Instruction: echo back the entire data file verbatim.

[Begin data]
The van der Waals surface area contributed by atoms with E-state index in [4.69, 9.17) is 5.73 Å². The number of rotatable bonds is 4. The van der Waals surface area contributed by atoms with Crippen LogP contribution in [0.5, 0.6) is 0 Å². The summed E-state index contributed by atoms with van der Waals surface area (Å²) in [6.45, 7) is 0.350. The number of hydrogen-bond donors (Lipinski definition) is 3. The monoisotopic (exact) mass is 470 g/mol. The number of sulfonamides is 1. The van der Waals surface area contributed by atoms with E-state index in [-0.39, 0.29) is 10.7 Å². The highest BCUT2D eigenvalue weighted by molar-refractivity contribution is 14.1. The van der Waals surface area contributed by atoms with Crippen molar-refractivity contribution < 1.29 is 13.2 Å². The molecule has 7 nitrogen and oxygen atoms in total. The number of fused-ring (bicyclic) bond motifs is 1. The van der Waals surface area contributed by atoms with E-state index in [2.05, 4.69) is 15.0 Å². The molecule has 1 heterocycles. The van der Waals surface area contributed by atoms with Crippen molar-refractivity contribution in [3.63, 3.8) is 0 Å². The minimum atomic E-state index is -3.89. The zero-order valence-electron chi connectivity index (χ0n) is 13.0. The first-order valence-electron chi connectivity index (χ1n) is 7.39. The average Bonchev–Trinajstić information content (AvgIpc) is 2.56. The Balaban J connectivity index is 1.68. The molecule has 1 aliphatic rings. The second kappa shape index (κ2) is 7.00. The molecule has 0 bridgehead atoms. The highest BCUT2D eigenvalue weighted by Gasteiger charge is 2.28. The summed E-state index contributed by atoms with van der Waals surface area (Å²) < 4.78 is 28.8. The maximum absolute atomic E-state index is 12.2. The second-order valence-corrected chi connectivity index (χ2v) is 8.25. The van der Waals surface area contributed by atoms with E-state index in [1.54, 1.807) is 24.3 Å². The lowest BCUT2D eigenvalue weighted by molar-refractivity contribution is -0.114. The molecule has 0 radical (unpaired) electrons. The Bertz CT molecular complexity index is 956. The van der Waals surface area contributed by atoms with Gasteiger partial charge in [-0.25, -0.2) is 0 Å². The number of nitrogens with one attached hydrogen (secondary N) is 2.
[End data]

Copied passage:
The van der Waals surface area contributed by atoms with E-state index in [4.69, 9.17) is 5.73 Å². The number of rotatable bonds is 4. The van der Waals surface area contributed by atoms with Crippen LogP contribution in [0.5, 0.6) is 0 Å². The summed E-state index contributed by atoms with van der Waals surface area (Å²) in [6.45, 7) is 0.350. The number of hydrogen-bond donors (Lipinski definition) is 3. The monoisotopic (exact) mass is 470 g/mol. The number of sulfonamides is 1. The van der Waals surface area contributed by atoms with E-state index in [-0.39, 0.29) is 10.7 Å². The highest BCUT2D eigenvalue weighted by molar-refractivity contribution is 14.1. The van der Waals surface area contributed by atoms with Crippen molar-refractivity contribution < 1.29 is 13.2 Å². The molecule has 7 nitrogen and oxygen atoms in total. The number of fused-ring (bicyclic) bond motifs is 1. The van der Waals surface area contributed by atoms with E-state index in [2.05, 4.69) is 15.0 Å². The molecule has 1 heterocycles. The van der Waals surface area contributed by atoms with Crippen molar-refractivity contribution in [3.63, 3.8) is 0 Å². The minimum atomic E-state index is -3.89. The zero-order valence-electron chi connectivity index (χ0n) is 13.0. The first-order valence-electron chi connectivity index (χ1n) is 7.39. The average Bonchev–Trinajstić information content (AvgIpc) is 2.56. The Balaban J connectivity index is 1.68. The molecule has 1 aliphatic rings. The second kappa shape index (κ2) is 7.00. The molecule has 0 bridgehead atoms. The highest BCUT2D eigenvalue weighted by Gasteiger charge is 2.28. The summed E-state index contributed by atoms with van der Waals surface area (Å²) < 4.78 is 28.8. The maximum absolute atomic E-state index is 12.2. The second-order valence-corrected chi connectivity index (χ2v) is 8.25. The van der Waals surface area contributed by atoms with E-state index in [1.54, 1.807) is 24.3 Å². The lowest BCUT2D eigenvalue weighted by molar-refractivity contribution is -0.114. The molecule has 0 radical (unpaired) electrons. The Bertz CT molecular complexity index is 956. The van der Waals surface area contributed by atoms with Gasteiger partial charge in [-0.25, -0.2) is 0 Å². The number of nitrogens with one attached hydrogen (secondary N) is 2.